They say breastfeeding should be instinctive and feel natural. A little pinch here and there may happen, but shouldn’t persist. So why do you feel a consistent ache when breastfeeding or pumping? Are you doing it wrong? Is it something serious? Let’s read on to find out.
Chest pain for new mothers is most commonly due to an incorrect latch, breast engorgement, or tension during the breastfeeding process. It could also be due to problems with pumping, such as an uncomfortable fit, or the wrong settings. However, there are other causes that may be potentially serious and should warrant a consultation with a doctor.
Why do I get chest pain?
It could be the latch
Sometimes, a superficial, poor latch with your little one can cause pain. At times, this can be very painful and can be perceived by mothers as chest pain. Usually, deepening the latch can help make the breastfeeding process less painful and more enjoyable.
If the latch remains superficial and uncorrected, mothers may experience nipple vasospasm. Blood vessels in the nipple constrict due to the pressure from the incorrect latch. The nipple temporarily becomes pale to white in color after the latch then becomes painful as the blood vessels return to their natural shape.
It could be tension
Tightness in the mother’s shoulders or chest muscles can trigger blood vessel constriction (like in nipple vasospasm) in other blood vessels that are found deep within the breast tissue, causing a more intense pain that seems to come from the chest. This is called mammary constriction syndrome.
The tightness may be due to anticipation of a painful breastfeeding session, which causes a cycle of worsening pain. Sometimes, it may also be a buildup of tension from continuously sitting down in a certain position while breastfeeding.
Doing a pectoral muscle massage can help relieve the tightness and ease out the pain. This includes massaging certain areas of the chest for about a minute: above the breast, below the breast, between the breasts, and on both outer sides of the breast.
It could be due to engorged breasts
Breast engorgement happens when not enough milk is expressed out of the breast. This can also lead to plugging of milk ducts, further worsening the engorgement and the pain.
Make sure to drain milk regularly by either breastfeeding or pumping the milk for storage or later use. You can also apply warm compresses or massage your breast to ease the pain.
It could be mastitis
If your milk ducts remain plugged and obstructed, milk cannot flow properly. This is a good medium for bacteria to grow, leading to mastitis. This is an inflammation of the breast that is due to an infection. The inflammation causes breast pain, which may be perceived as chest pain in some mothers.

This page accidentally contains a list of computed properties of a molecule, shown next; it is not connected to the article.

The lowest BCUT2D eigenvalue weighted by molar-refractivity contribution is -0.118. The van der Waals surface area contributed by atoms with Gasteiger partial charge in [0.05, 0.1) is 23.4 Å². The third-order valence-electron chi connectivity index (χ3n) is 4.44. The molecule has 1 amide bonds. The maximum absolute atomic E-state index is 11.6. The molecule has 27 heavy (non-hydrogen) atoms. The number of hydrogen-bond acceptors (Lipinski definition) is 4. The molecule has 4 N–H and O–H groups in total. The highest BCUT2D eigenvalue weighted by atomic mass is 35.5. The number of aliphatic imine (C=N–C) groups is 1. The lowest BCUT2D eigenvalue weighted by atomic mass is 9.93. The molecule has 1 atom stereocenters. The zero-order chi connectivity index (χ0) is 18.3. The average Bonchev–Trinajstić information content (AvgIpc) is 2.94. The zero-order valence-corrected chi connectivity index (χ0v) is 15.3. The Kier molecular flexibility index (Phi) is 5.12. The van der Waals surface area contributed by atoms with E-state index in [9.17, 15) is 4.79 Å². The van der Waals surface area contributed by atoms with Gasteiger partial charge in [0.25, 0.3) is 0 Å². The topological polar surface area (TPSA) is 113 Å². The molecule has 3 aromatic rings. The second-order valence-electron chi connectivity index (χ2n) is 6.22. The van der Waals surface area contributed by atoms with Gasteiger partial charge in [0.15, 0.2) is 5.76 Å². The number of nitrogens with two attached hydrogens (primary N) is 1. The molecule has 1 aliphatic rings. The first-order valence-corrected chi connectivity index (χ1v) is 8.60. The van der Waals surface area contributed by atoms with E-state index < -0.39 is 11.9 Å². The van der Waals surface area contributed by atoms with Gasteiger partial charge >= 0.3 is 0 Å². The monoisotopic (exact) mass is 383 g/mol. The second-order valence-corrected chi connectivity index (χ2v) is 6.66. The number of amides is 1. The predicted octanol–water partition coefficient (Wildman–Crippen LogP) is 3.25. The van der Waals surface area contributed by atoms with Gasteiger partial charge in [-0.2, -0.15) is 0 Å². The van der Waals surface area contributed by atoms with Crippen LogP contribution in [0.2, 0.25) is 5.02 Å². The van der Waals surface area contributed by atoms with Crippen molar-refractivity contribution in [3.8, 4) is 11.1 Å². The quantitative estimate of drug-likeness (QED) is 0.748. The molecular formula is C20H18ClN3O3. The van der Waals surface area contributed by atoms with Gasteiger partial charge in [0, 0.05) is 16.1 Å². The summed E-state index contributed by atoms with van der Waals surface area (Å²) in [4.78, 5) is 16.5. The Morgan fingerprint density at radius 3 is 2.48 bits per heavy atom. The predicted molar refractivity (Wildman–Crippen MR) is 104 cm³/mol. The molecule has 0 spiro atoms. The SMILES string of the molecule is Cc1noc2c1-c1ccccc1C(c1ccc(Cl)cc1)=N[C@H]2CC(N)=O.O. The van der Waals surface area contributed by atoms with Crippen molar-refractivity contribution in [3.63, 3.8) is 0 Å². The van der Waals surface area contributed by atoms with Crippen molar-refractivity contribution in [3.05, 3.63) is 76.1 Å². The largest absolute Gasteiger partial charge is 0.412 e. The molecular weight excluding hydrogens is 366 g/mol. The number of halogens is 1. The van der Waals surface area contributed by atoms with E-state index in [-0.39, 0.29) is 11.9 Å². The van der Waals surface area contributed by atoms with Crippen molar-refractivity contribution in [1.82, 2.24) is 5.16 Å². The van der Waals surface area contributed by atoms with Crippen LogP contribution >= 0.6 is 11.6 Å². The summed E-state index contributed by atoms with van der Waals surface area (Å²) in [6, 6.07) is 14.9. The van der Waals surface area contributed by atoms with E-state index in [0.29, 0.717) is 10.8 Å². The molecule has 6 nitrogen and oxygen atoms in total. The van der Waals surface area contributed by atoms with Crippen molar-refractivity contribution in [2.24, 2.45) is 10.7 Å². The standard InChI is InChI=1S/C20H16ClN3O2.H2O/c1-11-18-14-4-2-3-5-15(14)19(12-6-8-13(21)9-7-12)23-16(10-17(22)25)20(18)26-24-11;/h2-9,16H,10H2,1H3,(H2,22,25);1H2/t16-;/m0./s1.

It could be your pump
Like breastfeeding, pumping may be uncomfortable at times, but should not cause pain. Make sure to use a breast pump that is properly cleaned or sterilized, and fits comfortably when used.
The breast shield or flange has different sizes; choose one that fits your breast and nipple. Pumping is not effective if the flange is too big, while pumping will be painful if the flange is too small.
If you’re using a model that can adjust the extent of suction, don’t go all out and use a high suction level at the beginning! Start with a low suction, then progressively increase it as you go. Maintain it at the highest level that you are comfortable with (and definitely not in pain).
What to watch out for
There is a serious and potentially deadly cause of chest pain in new mothers, called spontaneous coronary artery dissection (SCAD). While it is very rare (1 in 16,000 mothers), it can be deadly if not treated promptly. Symptoms include chest tightness, chest pain that may radiate to your left arm, sweating and an aching jaw. If you experience any of these symptoms, urgently seek consult with a doctor.
Another concerning medical condition that newborn mothers can experience is peripartum cardiomyopathy (PPCM). It’s a rare type of heart failure — only 1,300 of all new mothers per year (in the US) are affected. It presents with chest pain, heart palpitations, low blood pressure, fatigue, shortness of breath, and swelling of the legs and feet. As in SCAD, if you experience any of these symptoms, urgently seek consult with a doctor.
Frequently Asked Questions
Why do I get chest pain?
Sometimes, a superficial, poor latch with your little one can cause pain. At times, this can be very painful and can be perceived by mothers as chest pain. Usually, deepening the latch can help make the breastfeeding process less painful and more enjoyable If the latch remains superficial and uncorrected, mothers may experience nipple vasospasm. Blood vessels in the nipple constrict due to the pressure from the incorrect latch. The nipple temporarily becomes pale to white in color after the latch, then becomes painful as the blood vessels return to their natural shape.